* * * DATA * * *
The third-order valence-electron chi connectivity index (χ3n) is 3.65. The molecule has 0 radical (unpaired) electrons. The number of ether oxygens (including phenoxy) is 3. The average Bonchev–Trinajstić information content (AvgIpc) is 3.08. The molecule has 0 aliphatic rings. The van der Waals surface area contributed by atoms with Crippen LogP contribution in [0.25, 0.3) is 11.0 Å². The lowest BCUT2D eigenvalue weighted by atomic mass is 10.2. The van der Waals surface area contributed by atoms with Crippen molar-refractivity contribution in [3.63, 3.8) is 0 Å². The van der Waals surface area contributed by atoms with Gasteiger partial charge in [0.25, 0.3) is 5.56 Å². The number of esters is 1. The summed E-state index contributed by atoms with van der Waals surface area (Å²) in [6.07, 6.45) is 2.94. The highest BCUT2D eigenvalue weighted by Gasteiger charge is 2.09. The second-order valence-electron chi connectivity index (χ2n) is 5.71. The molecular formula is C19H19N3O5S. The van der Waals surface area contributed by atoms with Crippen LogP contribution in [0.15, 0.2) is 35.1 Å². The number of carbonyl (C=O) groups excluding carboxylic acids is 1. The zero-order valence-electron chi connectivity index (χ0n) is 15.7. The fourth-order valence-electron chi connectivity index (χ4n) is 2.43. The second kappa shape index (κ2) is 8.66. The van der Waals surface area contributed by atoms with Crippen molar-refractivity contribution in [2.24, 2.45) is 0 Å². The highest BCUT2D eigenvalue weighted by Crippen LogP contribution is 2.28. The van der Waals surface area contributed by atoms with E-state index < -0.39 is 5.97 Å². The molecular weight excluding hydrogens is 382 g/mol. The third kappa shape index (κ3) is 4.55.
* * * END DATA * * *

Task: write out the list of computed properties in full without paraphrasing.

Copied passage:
The third-order valence-electron chi connectivity index (χ3n) is 3.65. The molecule has 0 radical (unpaired) electrons. The number of ether oxygens (including phenoxy) is 3. The average Bonchev–Trinajstić information content (AvgIpc) is 3.08. The molecule has 0 aliphatic rings. The van der Waals surface area contributed by atoms with Crippen LogP contribution in [0.25, 0.3) is 11.0 Å². The lowest BCUT2D eigenvalue weighted by atomic mass is 10.2. The van der Waals surface area contributed by atoms with Crippen molar-refractivity contribution in [3.63, 3.8) is 0 Å². The van der Waals surface area contributed by atoms with Gasteiger partial charge in [0.25, 0.3) is 5.56 Å². The number of esters is 1. The summed E-state index contributed by atoms with van der Waals surface area (Å²) in [6.07, 6.45) is 2.94. The highest BCUT2D eigenvalue weighted by Gasteiger charge is 2.09. The second-order valence-electron chi connectivity index (χ2n) is 5.71. The molecular formula is C19H19N3O5S. The van der Waals surface area contributed by atoms with Crippen LogP contribution in [0.15, 0.2) is 35.1 Å². The number of carbonyl (C=O) groups excluding carboxylic acids is 1. The zero-order valence-electron chi connectivity index (χ0n) is 15.7. The fourth-order valence-electron chi connectivity index (χ4n) is 2.43. The second kappa shape index (κ2) is 8.66. The van der Waals surface area contributed by atoms with Crippen molar-refractivity contribution in [2.24, 2.45) is 0 Å². The highest BCUT2D eigenvalue weighted by Crippen LogP contribution is 2.28. The van der Waals surface area contributed by atoms with E-state index < -0.39 is 5.97 Å². The molecular weight excluding hydrogens is 382 g/mol. The third kappa shape index (κ3) is 4.55.